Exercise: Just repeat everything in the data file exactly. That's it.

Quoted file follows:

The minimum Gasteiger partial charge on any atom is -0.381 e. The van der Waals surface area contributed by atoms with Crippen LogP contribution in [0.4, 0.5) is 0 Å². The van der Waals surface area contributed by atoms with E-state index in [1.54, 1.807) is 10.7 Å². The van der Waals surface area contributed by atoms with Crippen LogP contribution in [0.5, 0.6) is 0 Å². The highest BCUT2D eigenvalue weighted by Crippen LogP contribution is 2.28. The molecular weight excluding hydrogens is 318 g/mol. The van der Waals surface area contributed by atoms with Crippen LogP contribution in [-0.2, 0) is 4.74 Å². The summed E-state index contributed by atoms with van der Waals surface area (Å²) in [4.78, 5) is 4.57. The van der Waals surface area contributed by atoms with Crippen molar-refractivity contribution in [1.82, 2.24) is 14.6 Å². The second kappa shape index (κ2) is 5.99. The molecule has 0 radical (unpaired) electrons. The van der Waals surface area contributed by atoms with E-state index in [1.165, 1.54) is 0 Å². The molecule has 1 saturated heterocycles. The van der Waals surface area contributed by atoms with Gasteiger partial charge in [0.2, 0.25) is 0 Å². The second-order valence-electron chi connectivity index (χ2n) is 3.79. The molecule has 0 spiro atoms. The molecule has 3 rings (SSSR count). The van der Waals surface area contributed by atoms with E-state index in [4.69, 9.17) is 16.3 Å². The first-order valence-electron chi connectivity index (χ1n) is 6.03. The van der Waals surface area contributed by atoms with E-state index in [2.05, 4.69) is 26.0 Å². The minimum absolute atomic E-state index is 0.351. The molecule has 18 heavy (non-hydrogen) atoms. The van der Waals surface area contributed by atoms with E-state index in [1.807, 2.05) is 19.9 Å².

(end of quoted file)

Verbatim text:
The minimum Gasteiger partial charge on any atom is -0.381 e. The van der Waals surface area contributed by atoms with Crippen LogP contribution in [0.4, 0.5) is 0 Å². The van der Waals surface area contributed by atoms with E-state index in [1.54, 1.807) is 10.7 Å². The van der Waals surface area contributed by atoms with Crippen LogP contribution in [0.5, 0.6) is 0 Å². The highest BCUT2D eigenvalue weighted by Crippen LogP contribution is 2.28. The molecular weight excluding hydrogens is 318 g/mol. The van der Waals surface area contributed by atoms with Crippen LogP contribution in [-0.2, 0) is 4.74 Å². The summed E-state index contributed by atoms with van der Waals surface area (Å²) in [4.78, 5) is 4.57. The van der Waals surface area contributed by atoms with Crippen molar-refractivity contribution in [1.82, 2.24) is 14.6 Å². The second kappa shape index (κ2) is 5.99. The molecule has 0 radical (unpaired) electrons. The van der Waals surface area contributed by atoms with E-state index in [1.165, 1.54) is 0 Å². The molecule has 1 saturated heterocycles. The van der Waals surface area contributed by atoms with Gasteiger partial charge in [0.2, 0.25) is 0 Å². The second-order valence-electron chi connectivity index (χ2n) is 3.79. The molecule has 0 spiro atoms. The molecule has 3 rings (SSSR count). The van der Waals surface area contributed by atoms with E-state index in [4.69, 9.17) is 16.3 Å². The first-order valence-electron chi connectivity index (χ1n) is 6.03. The van der Waals surface area contributed by atoms with E-state index in [2.05, 4.69) is 26.0 Å². The minimum absolute atomic E-state index is 0.351. The molecule has 18 heavy (non-hydrogen) atoms. The van der Waals surface area contributed by atoms with E-state index in [1.807, 2.05) is 19.9 Å².